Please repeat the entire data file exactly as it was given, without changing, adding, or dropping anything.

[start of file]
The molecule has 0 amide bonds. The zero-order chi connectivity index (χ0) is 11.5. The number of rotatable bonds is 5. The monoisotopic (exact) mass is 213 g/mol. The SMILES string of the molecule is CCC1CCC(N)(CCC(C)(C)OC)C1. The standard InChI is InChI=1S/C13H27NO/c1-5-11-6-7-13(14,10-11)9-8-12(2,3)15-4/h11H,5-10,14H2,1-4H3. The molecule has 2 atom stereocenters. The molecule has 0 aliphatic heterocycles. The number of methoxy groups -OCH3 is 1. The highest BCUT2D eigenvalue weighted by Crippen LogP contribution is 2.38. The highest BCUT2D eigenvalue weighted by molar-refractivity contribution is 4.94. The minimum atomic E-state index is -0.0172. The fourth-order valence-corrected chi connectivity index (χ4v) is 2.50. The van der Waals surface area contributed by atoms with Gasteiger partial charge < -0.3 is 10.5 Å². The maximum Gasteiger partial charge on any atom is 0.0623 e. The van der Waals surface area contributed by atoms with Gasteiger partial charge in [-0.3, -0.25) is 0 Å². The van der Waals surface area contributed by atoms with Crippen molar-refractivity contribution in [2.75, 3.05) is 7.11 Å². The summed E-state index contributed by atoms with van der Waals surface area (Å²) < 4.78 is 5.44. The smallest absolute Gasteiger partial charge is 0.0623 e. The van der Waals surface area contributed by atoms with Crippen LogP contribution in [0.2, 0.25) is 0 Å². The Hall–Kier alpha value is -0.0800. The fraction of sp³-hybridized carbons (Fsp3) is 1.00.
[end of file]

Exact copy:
The molecule has 0 amide bonds. The zero-order chi connectivity index (χ0) is 11.5. The number of rotatable bonds is 5. The monoisotopic (exact) mass is 213 g/mol. The SMILES string of the molecule is CCC1CCC(N)(CCC(C)(C)OC)C1. The standard InChI is InChI=1S/C13H27NO/c1-5-11-6-7-13(14,10-11)9-8-12(2,3)15-4/h11H,5-10,14H2,1-4H3. The molecule has 2 atom stereocenters. The molecule has 0 aliphatic heterocycles. The number of methoxy groups -OCH3 is 1. The highest BCUT2D eigenvalue weighted by Crippen LogP contribution is 2.38. The highest BCUT2D eigenvalue weighted by molar-refractivity contribution is 4.94. The minimum atomic E-state index is -0.0172. The fourth-order valence-corrected chi connectivity index (χ4v) is 2.50. The van der Waals surface area contributed by atoms with Gasteiger partial charge < -0.3 is 10.5 Å². The maximum Gasteiger partial charge on any atom is 0.0623 e. The van der Waals surface area contributed by atoms with Gasteiger partial charge in [-0.3, -0.25) is 0 Å². The van der Waals surface area contributed by atoms with Crippen molar-refractivity contribution in [2.75, 3.05) is 7.11 Å². The summed E-state index contributed by atoms with van der Waals surface area (Å²) < 4.78 is 5.44. The smallest absolute Gasteiger partial charge is 0.0623 e. The van der Waals surface area contributed by atoms with Crippen LogP contribution in [0.2, 0.25) is 0 Å². The Hall–Kier alpha value is -0.0800. The fraction of sp³-hybridized carbons (Fsp3) is 1.00.